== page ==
Hyderabad: Amita, 35 (name changed on request), has been waiting for her turn for a kidney transplant and with each passing day, the pain of waiting for the call from Jeevandan, the authority for cadaver transplantation, gets longer. The waiting period for a heart, liver and pancreas and lungs is two years and there are 5,000 persons waiting with bated breath. Among them 2,500 are waiting for kidney and another 2,500 for liver transplantation.
Speaking to The Hans India, Dr Swarnalatha, nephrologist and in-charge for Jeevandan, said, “Only 10 per cent of the brain dead are being captured, identified and declared. There are multiple issues. There is a lack of awareness among doctors at the peripheral level, many are apprehensive and do not want to get involved in a medico-legal case and the mechanism to get the consent from relatives of a brain dead person too needs to become stronger.”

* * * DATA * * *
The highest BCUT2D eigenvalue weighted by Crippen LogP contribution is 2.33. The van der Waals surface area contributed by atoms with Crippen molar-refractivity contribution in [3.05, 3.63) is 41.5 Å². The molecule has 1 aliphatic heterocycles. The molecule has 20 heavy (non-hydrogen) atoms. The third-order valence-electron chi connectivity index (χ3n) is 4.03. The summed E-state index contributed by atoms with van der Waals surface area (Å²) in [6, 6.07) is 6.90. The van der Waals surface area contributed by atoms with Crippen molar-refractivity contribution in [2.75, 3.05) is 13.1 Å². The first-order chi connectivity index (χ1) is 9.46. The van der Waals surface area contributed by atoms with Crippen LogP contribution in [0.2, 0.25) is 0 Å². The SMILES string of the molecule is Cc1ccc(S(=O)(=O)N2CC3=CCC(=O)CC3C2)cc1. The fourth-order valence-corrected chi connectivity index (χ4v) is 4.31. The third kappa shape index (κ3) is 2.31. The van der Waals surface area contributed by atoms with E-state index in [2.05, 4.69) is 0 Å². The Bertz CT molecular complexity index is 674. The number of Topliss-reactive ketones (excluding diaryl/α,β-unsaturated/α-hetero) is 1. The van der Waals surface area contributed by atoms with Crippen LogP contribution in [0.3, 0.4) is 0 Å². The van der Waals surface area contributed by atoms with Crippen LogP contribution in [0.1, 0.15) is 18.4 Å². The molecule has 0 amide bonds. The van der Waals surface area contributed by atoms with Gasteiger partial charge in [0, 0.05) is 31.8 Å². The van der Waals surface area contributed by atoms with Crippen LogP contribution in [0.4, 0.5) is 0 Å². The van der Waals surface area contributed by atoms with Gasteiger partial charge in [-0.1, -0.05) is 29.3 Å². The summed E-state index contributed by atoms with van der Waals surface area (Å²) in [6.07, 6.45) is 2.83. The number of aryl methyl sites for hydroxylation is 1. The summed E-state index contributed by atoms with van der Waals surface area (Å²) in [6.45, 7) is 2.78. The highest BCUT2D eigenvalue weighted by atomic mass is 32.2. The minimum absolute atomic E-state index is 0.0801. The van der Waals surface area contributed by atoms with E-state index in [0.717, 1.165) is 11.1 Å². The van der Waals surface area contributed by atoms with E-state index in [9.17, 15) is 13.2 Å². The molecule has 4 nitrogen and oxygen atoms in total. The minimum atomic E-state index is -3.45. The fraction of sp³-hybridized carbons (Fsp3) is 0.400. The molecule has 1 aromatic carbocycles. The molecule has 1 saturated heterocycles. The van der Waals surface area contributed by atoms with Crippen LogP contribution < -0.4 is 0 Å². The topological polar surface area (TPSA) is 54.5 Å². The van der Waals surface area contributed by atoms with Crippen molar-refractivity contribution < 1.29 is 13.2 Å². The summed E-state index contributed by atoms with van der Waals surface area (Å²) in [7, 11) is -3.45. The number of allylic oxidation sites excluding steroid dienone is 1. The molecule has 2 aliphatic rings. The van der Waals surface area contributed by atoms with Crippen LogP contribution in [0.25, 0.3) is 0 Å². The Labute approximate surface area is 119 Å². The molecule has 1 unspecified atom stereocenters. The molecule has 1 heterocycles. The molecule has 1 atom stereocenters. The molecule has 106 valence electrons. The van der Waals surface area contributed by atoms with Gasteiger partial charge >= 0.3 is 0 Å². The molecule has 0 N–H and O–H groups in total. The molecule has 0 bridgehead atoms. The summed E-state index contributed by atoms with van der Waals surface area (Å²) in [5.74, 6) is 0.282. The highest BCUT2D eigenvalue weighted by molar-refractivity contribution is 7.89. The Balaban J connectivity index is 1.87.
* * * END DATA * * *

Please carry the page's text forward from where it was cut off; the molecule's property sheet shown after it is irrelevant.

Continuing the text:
Presently, 28 hospitals are empanelled with Jeevandan out of which three are government hospitals including Gandhi Hospital, Osmania General Hospital and NIMS. Doctors say that there is a need to sensitise all stake holders and also the common man. Dr Swarnalatha says that a proposal was sent to the government to establish retrieval centres in all the districts and a few awareness programmes were held the Government Hospital in Warangal.
All transplants are covered under Arogyasri in government hospitals but due to the long waiting period, many patients die by the time their turn comes. A liver transplant in a private hospital can cost anywhere from Rs 5 lakh to Rs 10 lakh depending on the age and condition of the patient. A kidney transplant could cost between Rs 20 lakh and Rs 30 lakh and a heart transplant Rs 10 lakh and Rs 15 lakh Rajeev, a resident of Madinaguda who has been waiting for a donor for kidney transplantation says, “Poor have no chance as the cost is too high in private hospitals.”
Since 2013 when the Jeevandan programme was launched, 2,402 organs and tissues have been transplanted. Till date, 4,728 recipients benefited by the programme. Officials at Jeevandan say that the number could easily have been manifold if only the conversion rate and capturing of brain dead patients increases.
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